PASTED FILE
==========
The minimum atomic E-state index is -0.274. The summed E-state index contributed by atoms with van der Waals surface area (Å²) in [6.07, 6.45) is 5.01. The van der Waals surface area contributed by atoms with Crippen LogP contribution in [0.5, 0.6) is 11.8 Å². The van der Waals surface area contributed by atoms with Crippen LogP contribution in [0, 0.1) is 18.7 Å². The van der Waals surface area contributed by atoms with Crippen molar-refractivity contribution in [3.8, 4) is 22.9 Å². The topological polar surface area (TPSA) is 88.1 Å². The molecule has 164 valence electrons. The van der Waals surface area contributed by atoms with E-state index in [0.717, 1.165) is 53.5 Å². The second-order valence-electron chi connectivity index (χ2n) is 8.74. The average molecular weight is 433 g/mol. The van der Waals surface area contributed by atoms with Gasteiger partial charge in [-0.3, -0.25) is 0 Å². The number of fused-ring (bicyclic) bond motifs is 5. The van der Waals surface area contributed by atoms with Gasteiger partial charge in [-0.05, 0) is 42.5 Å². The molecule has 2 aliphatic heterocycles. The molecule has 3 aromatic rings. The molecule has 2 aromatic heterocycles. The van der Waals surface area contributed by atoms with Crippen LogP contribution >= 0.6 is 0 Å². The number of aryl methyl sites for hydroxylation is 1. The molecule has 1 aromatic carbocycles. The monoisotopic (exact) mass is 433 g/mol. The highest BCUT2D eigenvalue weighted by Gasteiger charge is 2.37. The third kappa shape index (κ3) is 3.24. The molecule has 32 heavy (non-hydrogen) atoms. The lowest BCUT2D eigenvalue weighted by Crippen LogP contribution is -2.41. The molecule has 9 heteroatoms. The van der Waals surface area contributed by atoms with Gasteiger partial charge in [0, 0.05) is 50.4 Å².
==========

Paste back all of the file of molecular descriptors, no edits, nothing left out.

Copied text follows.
The minimum atomic E-state index is -0.274. The summed E-state index contributed by atoms with van der Waals surface area (Å²) in [6.07, 6.45) is 5.01. The van der Waals surface area contributed by atoms with Crippen LogP contribution in [0.5, 0.6) is 11.8 Å². The van der Waals surface area contributed by atoms with Crippen LogP contribution in [0, 0.1) is 18.7 Å². The van der Waals surface area contributed by atoms with Crippen molar-refractivity contribution in [3.8, 4) is 22.9 Å². The topological polar surface area (TPSA) is 88.1 Å². The molecule has 164 valence electrons. The van der Waals surface area contributed by atoms with E-state index in [0.717, 1.165) is 53.5 Å². The second-order valence-electron chi connectivity index (χ2n) is 8.74. The average molecular weight is 433 g/mol. The van der Waals surface area contributed by atoms with Gasteiger partial charge in [-0.3, -0.25) is 0 Å². The number of fused-ring (bicyclic) bond motifs is 5. The van der Waals surface area contributed by atoms with Gasteiger partial charge in [-0.05, 0) is 42.5 Å². The molecule has 2 aliphatic heterocycles. The molecule has 3 aromatic rings. The molecule has 2 aromatic heterocycles. The van der Waals surface area contributed by atoms with Crippen LogP contribution >= 0.6 is 0 Å². The number of aryl methyl sites for hydroxylation is 1. The molecule has 1 aromatic carbocycles. The monoisotopic (exact) mass is 433 g/mol. The highest BCUT2D eigenvalue weighted by Gasteiger charge is 2.37. The third kappa shape index (κ3) is 3.24. The molecule has 32 heavy (non-hydrogen) atoms. The lowest BCUT2D eigenvalue weighted by Crippen LogP contribution is -2.41. The molecule has 9 heteroatoms. The van der Waals surface area contributed by atoms with Gasteiger partial charge in [0, 0.05) is 50.4 Å².